Today’s Solutions: November 28, 2022

Bees are the most prolific pollinators on the planet and every gardener’s best friend. The majority of flowering plants in the world need the help of pollinating animals like bees to reproduce, and they pleasantly add a gentle buzz to the air. 

So how do you make sure that your local bee population visits your yard more often?

Provide Drinking Water for Bees

Bees need a surprising amount of water every day to drink and control the thickness of their honey. Add an outdoor water feature to your yard using water-conserving landscaping and remember that bees cannot swim and need something to land on. Water lilies and other floating vegetation make for great natural floating platforms for bees to stop and get some water from a pond or stream. 

Diversify your plants

If there’s one thing that bees are always on the lookout for, it’s flowers. To keep the bees visiting your yard from early spring to the end of summer, it is important to plant a wide variety of flowers. Different types of flowering plants will bloom at different times of the year. Keeping a variety of bloom times in your yard will keep the bees coming back throughout the year.

Use non-toxic Pest Control Methods

Even if a chemical pesticide is not strong enough to kill something as large as a bee, it will still be toxic to them and affect their health.  

Pesticides that are safe for bees typically use one of the following ingredients as the key active component:

   ● Garlic   ● Corn gluten   ● Kaolin clay   ● Bacillus thuringiensis

Similarly, you should avoid any pesticides containing any of the following ingredients:

   ● Rotenone   ● Diatomaceous earth   ● Boric acid   ● Adjuvants   ● Neem

   ● Pyrethrins   ● Copper sulfate   ● Copper   ● Horticultural vinegar

●Sabadilla   ● Spinosad   ● Insecticidal soaps and oils    ● Boric acid

You can also encourage other insects and birds that prey on the pest insects to come to your yard. Most insectivorous animals are not interested in bees, and predators that do eat bees you wouldn’t want in your yard anyway, like skunks and wasps.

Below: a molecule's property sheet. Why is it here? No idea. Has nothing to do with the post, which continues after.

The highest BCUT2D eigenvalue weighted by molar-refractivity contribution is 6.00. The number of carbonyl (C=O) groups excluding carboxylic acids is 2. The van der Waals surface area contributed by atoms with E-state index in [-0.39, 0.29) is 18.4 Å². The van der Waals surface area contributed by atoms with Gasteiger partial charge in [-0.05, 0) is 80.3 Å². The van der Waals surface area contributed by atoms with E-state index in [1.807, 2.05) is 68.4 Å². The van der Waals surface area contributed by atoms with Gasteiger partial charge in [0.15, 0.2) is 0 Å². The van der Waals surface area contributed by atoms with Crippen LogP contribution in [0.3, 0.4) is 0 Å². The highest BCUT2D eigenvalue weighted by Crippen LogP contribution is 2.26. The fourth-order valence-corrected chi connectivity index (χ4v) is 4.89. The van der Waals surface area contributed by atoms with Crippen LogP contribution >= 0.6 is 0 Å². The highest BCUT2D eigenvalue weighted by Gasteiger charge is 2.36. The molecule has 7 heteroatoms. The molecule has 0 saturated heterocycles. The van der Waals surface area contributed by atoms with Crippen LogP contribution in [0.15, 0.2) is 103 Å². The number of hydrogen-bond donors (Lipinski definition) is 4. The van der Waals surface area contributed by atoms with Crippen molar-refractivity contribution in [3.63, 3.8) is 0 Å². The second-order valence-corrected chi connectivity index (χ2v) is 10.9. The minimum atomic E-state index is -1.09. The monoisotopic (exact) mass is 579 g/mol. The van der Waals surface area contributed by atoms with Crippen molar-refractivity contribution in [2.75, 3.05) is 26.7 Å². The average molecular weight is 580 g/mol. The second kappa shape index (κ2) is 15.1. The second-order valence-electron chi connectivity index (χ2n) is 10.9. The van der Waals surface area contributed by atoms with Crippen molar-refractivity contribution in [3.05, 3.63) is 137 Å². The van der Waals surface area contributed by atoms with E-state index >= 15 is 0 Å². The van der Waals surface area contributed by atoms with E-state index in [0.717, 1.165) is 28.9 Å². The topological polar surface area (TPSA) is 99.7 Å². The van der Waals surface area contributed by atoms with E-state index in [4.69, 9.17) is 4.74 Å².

Use local Native Plants

Local plants generally require less maintenance to keep healthy as they are already adapted to the regional climate, and they are also better for the bees.

Your local bee populations are adapted to find plants that grow naturally in their environment. Local plant nurseries and gardening stores should be able to advise you on finding flowers for your yard that are native to the region and are most attractive to bees.

Grow flowers that attract bees

While fragrance is important, there are other aspects of a plant that help bees decide where to land, like the flower’s shape. Bees generally prefer flowers with shallow, flat blossoms. These are easy to see and access and provide fewer places for a bee’s natural predators to hide.

Bees also prefer flowers with blue, purple, or yellow petals. There are exceptions though. You might need to experiment a little to see which flowers the bees are most interested in. 

Provide Shade

Just like humans, bees don’t like excess heat. Heat exhaustion is one of the main reasons you tend to find more bees stuck on the ground and unable to fly on a hot day, where they are vulnerable to predators. Creating more leafy shade from trees, bushes, and shrubbery can give tired bees a life-saving spot to rest and cool off before continuing on their journey.



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